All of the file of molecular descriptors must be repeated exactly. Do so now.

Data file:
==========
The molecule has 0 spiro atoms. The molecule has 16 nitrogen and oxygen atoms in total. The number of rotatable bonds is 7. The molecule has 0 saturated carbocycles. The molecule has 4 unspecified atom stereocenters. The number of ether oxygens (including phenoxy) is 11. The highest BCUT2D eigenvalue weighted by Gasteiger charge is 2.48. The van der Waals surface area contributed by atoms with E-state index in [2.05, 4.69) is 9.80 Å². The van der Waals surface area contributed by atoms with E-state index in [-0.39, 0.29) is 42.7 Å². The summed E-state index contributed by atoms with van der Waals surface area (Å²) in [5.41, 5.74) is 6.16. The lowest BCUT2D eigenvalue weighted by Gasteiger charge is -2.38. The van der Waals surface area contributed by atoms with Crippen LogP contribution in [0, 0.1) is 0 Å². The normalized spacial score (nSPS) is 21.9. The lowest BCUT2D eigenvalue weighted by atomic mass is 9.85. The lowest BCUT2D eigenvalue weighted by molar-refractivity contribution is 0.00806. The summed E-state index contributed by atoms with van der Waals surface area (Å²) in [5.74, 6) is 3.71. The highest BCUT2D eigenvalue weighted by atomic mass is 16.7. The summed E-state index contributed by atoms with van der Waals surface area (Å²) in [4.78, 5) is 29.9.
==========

The molecule has 0 spiro atoms. The molecule has 16 nitrogen and oxygen atoms in total. The number of rotatable bonds is 7. The molecule has 0 saturated carbocycles. The molecule has 4 unspecified atom stereocenters. The number of ether oxygens (including phenoxy) is 11. The highest BCUT2D eigenvalue weighted by Gasteiger charge is 2.48. The van der Waals surface area contributed by atoms with E-state index in [2.05, 4.69) is 9.80 Å². The van der Waals surface area contributed by atoms with E-state index in [-0.39, 0.29) is 42.7 Å². The summed E-state index contributed by atoms with van der Waals surface area (Å²) in [5.41, 5.74) is 6.16. The lowest BCUT2D eigenvalue weighted by Gasteiger charge is -2.38. The van der Waals surface area contributed by atoms with Crippen LogP contribution in [0, 0.1) is 0 Å². The normalized spacial score (nSPS) is 21.9. The lowest BCUT2D eigenvalue weighted by atomic mass is 9.85. The lowest BCUT2D eigenvalue weighted by molar-refractivity contribution is 0.00806. The summed E-state index contributed by atoms with van der Waals surface area (Å²) in [5.74, 6) is 3.71. The highest BCUT2D eigenvalue weighted by atomic mass is 16.7. The summed E-state index contributed by atoms with van der Waals surface area (Å²) in [4.78, 5) is 29.9.